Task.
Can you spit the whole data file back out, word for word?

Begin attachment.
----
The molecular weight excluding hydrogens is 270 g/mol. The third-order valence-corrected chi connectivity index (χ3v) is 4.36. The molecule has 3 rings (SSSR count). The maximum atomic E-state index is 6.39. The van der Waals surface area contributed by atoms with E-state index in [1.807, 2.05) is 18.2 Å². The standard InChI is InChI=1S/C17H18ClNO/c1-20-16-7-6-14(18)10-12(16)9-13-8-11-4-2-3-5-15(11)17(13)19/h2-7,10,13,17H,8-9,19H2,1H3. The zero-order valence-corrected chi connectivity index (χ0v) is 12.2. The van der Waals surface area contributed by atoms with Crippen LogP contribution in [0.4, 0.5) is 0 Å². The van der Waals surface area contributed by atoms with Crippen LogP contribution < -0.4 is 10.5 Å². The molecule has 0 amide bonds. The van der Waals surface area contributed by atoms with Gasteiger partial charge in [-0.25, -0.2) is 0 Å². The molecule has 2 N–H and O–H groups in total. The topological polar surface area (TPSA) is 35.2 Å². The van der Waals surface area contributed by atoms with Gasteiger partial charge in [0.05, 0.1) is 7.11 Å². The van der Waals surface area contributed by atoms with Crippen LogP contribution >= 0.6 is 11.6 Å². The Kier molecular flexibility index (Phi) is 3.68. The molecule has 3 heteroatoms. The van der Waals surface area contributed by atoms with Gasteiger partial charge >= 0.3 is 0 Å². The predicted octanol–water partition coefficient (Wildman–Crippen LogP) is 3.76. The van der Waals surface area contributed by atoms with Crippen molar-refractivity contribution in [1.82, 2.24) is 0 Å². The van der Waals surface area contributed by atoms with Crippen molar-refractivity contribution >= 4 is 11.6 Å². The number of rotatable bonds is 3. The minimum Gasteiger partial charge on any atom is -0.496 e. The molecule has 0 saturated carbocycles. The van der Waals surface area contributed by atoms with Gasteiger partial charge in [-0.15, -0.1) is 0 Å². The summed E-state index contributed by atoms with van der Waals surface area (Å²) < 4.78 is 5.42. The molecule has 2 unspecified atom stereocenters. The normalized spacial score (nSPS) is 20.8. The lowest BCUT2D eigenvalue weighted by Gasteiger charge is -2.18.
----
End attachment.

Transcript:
The molecular weight excluding hydrogens is 270 g/mol. The third-order valence-corrected chi connectivity index (χ3v) is 4.36. The molecule has 3 rings (SSSR count). The maximum atomic E-state index is 6.39. The van der Waals surface area contributed by atoms with E-state index in [1.807, 2.05) is 18.2 Å². The standard InChI is InChI=1S/C17H18ClNO/c1-20-16-7-6-14(18)10-12(16)9-13-8-11-4-2-3-5-15(11)17(13)19/h2-7,10,13,17H,8-9,19H2,1H3. The zero-order valence-corrected chi connectivity index (χ0v) is 12.2. The van der Waals surface area contributed by atoms with Crippen LogP contribution in [0.4, 0.5) is 0 Å². The van der Waals surface area contributed by atoms with Crippen LogP contribution < -0.4 is 10.5 Å². The molecule has 0 amide bonds. The van der Waals surface area contributed by atoms with Gasteiger partial charge in [-0.25, -0.2) is 0 Å². The molecule has 2 N–H and O–H groups in total. The topological polar surface area (TPSA) is 35.2 Å². The van der Waals surface area contributed by atoms with Gasteiger partial charge in [0.05, 0.1) is 7.11 Å². The van der Waals surface area contributed by atoms with Crippen LogP contribution >= 0.6 is 11.6 Å². The Kier molecular flexibility index (Phi) is 3.68. The molecule has 3 heteroatoms. The van der Waals surface area contributed by atoms with Gasteiger partial charge >= 0.3 is 0 Å². The predicted octanol–water partition coefficient (Wildman–Crippen LogP) is 3.76. The van der Waals surface area contributed by atoms with Crippen molar-refractivity contribution in [1.82, 2.24) is 0 Å². The van der Waals surface area contributed by atoms with Crippen molar-refractivity contribution >= 4 is 11.6 Å². The number of rotatable bonds is 3. The minimum Gasteiger partial charge on any atom is -0.496 e. The molecule has 0 saturated carbocycles. The van der Waals surface area contributed by atoms with Gasteiger partial charge in [-0.15, -0.1) is 0 Å². The summed E-state index contributed by atoms with van der Waals surface area (Å²) < 4.78 is 5.42. The molecule has 2 unspecified atom stereocenters. The normalized spacial score (nSPS) is 20.8. The lowest BCUT2D eigenvalue weighted by Gasteiger charge is -2.18.